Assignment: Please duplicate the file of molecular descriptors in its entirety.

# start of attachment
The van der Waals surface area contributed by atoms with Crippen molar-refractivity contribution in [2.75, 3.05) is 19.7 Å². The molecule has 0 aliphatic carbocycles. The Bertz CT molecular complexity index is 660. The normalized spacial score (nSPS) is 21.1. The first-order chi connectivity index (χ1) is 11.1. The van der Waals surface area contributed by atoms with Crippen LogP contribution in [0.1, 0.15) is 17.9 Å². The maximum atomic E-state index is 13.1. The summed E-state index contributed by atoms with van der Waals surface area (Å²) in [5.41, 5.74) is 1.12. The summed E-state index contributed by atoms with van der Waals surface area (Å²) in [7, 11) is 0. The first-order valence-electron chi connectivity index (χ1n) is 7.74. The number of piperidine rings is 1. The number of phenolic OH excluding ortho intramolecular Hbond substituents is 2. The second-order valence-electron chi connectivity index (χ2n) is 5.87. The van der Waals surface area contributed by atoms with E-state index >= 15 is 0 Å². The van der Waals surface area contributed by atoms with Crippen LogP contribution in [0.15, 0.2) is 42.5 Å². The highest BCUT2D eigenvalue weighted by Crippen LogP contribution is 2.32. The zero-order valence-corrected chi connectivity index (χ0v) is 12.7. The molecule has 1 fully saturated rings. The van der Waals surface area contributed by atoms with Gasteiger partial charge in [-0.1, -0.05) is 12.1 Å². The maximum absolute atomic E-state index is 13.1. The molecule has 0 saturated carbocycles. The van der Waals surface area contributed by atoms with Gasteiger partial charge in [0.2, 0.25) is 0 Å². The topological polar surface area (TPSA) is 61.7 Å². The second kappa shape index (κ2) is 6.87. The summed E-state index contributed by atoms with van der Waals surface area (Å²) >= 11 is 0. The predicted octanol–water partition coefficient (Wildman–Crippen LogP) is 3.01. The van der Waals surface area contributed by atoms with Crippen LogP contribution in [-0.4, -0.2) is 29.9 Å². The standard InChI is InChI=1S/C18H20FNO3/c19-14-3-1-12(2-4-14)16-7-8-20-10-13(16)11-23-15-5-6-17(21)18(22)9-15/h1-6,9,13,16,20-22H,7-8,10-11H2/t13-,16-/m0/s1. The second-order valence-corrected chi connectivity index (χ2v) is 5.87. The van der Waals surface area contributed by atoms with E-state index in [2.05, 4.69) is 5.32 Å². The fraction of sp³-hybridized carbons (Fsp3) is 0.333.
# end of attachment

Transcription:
The van der Waals surface area contributed by atoms with Crippen molar-refractivity contribution in [2.75, 3.05) is 19.7 Å². The molecule has 0 aliphatic carbocycles. The Bertz CT molecular complexity index is 660. The normalized spacial score (nSPS) is 21.1. The first-order chi connectivity index (χ1) is 11.1. The van der Waals surface area contributed by atoms with Crippen LogP contribution in [0.1, 0.15) is 17.9 Å². The maximum atomic E-state index is 13.1. The summed E-state index contributed by atoms with van der Waals surface area (Å²) in [5.41, 5.74) is 1.12. The summed E-state index contributed by atoms with van der Waals surface area (Å²) in [7, 11) is 0. The first-order valence-electron chi connectivity index (χ1n) is 7.74. The number of piperidine rings is 1. The number of phenolic OH excluding ortho intramolecular Hbond substituents is 2. The second-order valence-electron chi connectivity index (χ2n) is 5.87. The van der Waals surface area contributed by atoms with E-state index >= 15 is 0 Å². The van der Waals surface area contributed by atoms with Crippen LogP contribution in [0.15, 0.2) is 42.5 Å². The highest BCUT2D eigenvalue weighted by Crippen LogP contribution is 2.32. The zero-order valence-corrected chi connectivity index (χ0v) is 12.7. The molecule has 1 fully saturated rings. The van der Waals surface area contributed by atoms with Gasteiger partial charge in [-0.1, -0.05) is 12.1 Å². The maximum absolute atomic E-state index is 13.1. The molecule has 0 saturated carbocycles. The van der Waals surface area contributed by atoms with Gasteiger partial charge in [0.2, 0.25) is 0 Å². The topological polar surface area (TPSA) is 61.7 Å². The second kappa shape index (κ2) is 6.87. The summed E-state index contributed by atoms with van der Waals surface area (Å²) >= 11 is 0. The predicted octanol–water partition coefficient (Wildman–Crippen LogP) is 3.01. The van der Waals surface area contributed by atoms with Crippen LogP contribution in [-0.4, -0.2) is 29.9 Å². The standard InChI is InChI=1S/C18H20FNO3/c19-14-3-1-12(2-4-14)16-7-8-20-10-13(16)11-23-15-5-6-17(21)18(22)9-15/h1-6,9,13,16,20-22H,7-8,10-11H2/t13-,16-/m0/s1. The second-order valence-corrected chi connectivity index (χ2v) is 5.87. The van der Waals surface area contributed by atoms with E-state index in [2.05, 4.69) is 5.32 Å². The fraction of sp³-hybridized carbons (Fsp3) is 0.333.